"The end state is that the M27 IAR is consistently the most accurate direct-fire, small-arms weapon system organic to the infantry rifle squad," Jones said.

That could make it a solid replacement for the MK12, which, like the IAR, uses 5.56mm ammunition.

The MK12 is not to be confused with the Marine Corps' defunct Designated Marksman Rifle based on the M14 platform. That rifle fired heavier 7.62mm rounds.

The IAR was introduced as a lighter weapon, which Marine leadership said would help units maneuver more quickly and conserve ammunition. The rifle is less than half the weight of the SAW and uses standard 30-round magazines rather than large 200 round drums. What is more, the IAR is similar in size and function to the M16, so, unlike the SAW, it can be used for room clearing. Whereas SAW gunners had to remain behind in a supportive role when a stack of Marines cleared a building, IAR gunners can stay in the stack and help clear areas faster, according to Marine Corps Combat Development Command officials. Jones agrees.

A Marine with an IAR can quickly shift between functioning as an automatic rifleman, a rifleman and a designated marksman, he said. The IAR allows a Marine to "to switch from precision single shots, to semi-automatic, to controlled fully automatic bursts as he maneuvers and the enemy situation changes."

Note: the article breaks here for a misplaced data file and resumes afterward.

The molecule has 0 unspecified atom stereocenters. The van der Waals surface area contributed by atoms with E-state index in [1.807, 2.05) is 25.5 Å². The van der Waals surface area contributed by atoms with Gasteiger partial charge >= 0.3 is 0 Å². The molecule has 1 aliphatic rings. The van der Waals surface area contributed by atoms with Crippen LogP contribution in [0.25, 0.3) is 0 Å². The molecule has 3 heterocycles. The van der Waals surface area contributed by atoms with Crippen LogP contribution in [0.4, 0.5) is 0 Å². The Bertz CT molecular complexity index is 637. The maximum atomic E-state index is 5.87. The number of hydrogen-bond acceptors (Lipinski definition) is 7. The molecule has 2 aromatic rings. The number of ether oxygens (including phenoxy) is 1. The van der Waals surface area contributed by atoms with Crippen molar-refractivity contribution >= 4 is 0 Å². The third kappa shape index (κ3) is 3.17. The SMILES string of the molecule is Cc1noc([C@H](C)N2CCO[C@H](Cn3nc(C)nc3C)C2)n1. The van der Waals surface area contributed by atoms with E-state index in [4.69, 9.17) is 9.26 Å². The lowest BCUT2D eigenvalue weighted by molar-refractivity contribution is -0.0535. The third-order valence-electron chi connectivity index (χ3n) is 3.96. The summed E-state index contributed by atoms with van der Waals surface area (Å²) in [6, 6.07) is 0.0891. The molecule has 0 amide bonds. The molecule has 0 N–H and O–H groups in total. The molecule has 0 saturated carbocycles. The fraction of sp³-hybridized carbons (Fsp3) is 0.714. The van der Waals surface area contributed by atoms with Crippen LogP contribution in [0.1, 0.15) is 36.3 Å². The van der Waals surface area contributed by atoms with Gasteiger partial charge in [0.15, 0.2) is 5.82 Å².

That means the IAR can not only replace the SAW but also stand in for an M16 and the MK12.

In addition to its increased capabilities, the IAR has also proved more reliable.

While traditional M16 and M4 platforms including the MK12 use what is called "direct gas impingement" to cycle the weapon, the IAR uses a "gas piston system." When an M16 or M4 is fired, the rifle bleeds a small portion of the expanding gases, which propel a bullet down the barrel, into a gas tube that runs the length of the barrel. The gases travel down the tube to the bolt carrier. There, the expanding gases exert enough force to drive the bolt back, extracting the spent casing and chambering a new cartridge. The downside to the system is that those gases are hot, dirty and carry carbon, which can foul the bolt carrier group or overheat the rifle and cause a malfunction.

In the IAR's gas piston system, however, gases bled from the barrel only travel a short distance before hitting a piston that travels the length of the barrel and directly strikes the bolt carrier to cycle the rifle. This prevents dirty gases from ever reaching the intricate inner workings of the rifle, keeping them clean, cool and moving freely.

But the real proof of the rifle's versatility, Jones said, is that it is performing amazing feats in combat.

In one case, a Marine with an IAR was able to maneuver into position under fire and silence an enemy machine-gunner at 500 meters by hitting him through a loophole with a single round, Jones said. The same kill with a SAW, even if possible, would have required much more ammunition.

That precision makes the IAR a capable arm when compared to either the SAW or the MK12.

"The weapon system, as is, has already demonstrated it is capable of fulfilling this dual-purpose role," Jones said. "It is up to the Marine Corps to now designate this as a relevant task for the Marine and his M27, and then pursue this via training and education."